New Mexico Geological Society Annual Spring Meeting & Ft. Stanton Cave Conference — Abstracts

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Hydrogeology of Snowy River Passage, Fort Stanton Cave, New Mexico

Brad Talon Newton

NM Bureau of Geology, 801 Leroy Place, Socorro, NM, 87801, talon.newton@nmt.edu

Fort Stanton Cave is located in the upper Rio Hondo Basin in the northern Sacramento Mountains in south central New Mexico. Until recently, this cave has been mainly of recreational interest, but in 2001, the Snowy River Passage was discovered due to digging efforts. Since its discovery, the length of the cave has increased from three miles of known passage to over forty miles, making it the second largest cave in New Mexico behind Lechuguilla Cave. There are many exceptional aspects of Snowy River including the white calcite formation that lines the stream bed along most of the known length of the passage. Several ephemeral flooding events in Snowy River Passage over the last 12 years sparked interest by researchers about the local hydrogeology of Fort Stanton Cave, specifically Snowy River. The primary goal of the study is to develop a conceptual model that describes the mechanisms by which water from the surface makes its way into the cave to flood the Snowy River channel based on available hydrologic and geologic data.

Flood hydrographs for Snowy River at Turtle Junction (the main access point to Snowy River Passage) are very interesting and provide clues about important processes in this hydrologic system. The shape and characteristics of these ephemeral hydrographs are peculiar and very different from most ephemeral flood hydrographs. All hydrographs at Turtle Junction show a very steep climbing limb where the depth of water at the measurement location at Turtle Junction increases from zero to over 30 cm in one to four hours. The duration of the observed floods ranged between two months and two years. All floods in Snowy River also exhibit similar shaped recession curves, which appear to be the result of the discontinuation of streamflow and downward drainage of water, rather than a gradual decrease in flow rate. The time that it takes for all of the water to drain from Snowy River ranges from a few days to several weeks. The peak flow, which exists between the climbing limb and the recession curve, usually maintains a depth between 30 and 35 cm, which correlates to the approximate location of the upper edge of the Snowy River calcite deposit.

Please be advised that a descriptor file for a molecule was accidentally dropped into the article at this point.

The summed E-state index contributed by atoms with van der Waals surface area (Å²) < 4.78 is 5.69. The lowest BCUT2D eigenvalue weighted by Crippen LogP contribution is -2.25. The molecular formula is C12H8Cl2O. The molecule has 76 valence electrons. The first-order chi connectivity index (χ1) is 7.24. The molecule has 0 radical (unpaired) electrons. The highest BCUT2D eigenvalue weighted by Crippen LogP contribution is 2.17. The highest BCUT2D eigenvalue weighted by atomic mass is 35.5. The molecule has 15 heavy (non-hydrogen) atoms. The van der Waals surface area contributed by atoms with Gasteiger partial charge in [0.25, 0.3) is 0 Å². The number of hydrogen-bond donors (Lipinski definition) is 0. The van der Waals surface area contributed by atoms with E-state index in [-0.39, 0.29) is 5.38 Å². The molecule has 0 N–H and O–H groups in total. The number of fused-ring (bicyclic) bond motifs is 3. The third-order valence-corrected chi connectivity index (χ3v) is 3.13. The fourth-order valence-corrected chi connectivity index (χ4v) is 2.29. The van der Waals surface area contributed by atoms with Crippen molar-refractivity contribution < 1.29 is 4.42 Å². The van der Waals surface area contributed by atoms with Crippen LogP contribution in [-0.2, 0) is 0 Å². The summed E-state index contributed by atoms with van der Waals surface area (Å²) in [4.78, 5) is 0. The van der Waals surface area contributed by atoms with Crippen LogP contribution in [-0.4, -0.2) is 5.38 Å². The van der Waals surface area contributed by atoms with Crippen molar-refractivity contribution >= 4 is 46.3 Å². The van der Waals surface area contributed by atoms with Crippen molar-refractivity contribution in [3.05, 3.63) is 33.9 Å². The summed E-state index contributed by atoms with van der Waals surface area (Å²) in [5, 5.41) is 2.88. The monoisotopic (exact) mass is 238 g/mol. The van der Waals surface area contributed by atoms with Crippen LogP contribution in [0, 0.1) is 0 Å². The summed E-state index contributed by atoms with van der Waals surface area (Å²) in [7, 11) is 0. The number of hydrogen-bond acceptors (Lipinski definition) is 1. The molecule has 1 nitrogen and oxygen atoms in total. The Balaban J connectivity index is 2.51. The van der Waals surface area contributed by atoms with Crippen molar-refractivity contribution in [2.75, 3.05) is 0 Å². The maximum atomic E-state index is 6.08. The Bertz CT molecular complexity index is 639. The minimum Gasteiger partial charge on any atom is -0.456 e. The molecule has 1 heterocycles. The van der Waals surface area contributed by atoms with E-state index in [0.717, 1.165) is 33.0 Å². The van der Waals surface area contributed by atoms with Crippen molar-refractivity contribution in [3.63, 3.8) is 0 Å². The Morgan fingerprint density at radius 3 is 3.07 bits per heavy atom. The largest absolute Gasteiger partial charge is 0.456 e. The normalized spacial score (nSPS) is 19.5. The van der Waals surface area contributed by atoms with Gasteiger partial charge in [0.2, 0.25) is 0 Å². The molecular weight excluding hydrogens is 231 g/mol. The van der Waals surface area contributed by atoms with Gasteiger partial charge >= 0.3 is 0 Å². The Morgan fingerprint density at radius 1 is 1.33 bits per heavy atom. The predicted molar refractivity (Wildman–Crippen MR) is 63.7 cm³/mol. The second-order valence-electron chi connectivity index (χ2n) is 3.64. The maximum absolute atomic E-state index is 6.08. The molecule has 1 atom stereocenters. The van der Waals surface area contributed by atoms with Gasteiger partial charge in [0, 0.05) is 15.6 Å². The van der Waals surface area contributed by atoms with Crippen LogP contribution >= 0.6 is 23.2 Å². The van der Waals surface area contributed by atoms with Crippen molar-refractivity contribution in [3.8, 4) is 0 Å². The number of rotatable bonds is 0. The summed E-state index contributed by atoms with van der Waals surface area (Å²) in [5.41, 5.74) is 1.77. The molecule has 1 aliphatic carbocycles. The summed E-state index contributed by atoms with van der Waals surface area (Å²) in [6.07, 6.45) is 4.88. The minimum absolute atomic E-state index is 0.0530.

Eagle Creek, an ephemeral stream located within the projected pathway of Snowy River Passage, is about five miles from the current known extent of the Passage. Chemistry and stream discharge data indicate that Eagle Creek is likely the main source of water for Snowy River. Seepage from Eagle Creek recharges a perched aquifer in the fluvial sediments that lie below the Snowy River calcite formation that lines the stream channel. Water in this aquifer leaks downward to recharge the regional aquifer. During periods of high stream discharge in Eagle Creek, when recharge rates exceed leakage rates, a pressure response to the head increase in the recharge area causes the water table to quickly rise above the streambed, initiating stream flow in Snowy River, which ultimately discharges at Government Spring and flows into the Rio Bonito.


2022 New Mexico Geological Society Annual Spring Meeting & Ft. Stanton Cave Conference
April 7-9, 2022, Macey Center, Socorro, NM
Online ISSN: 2834-5800

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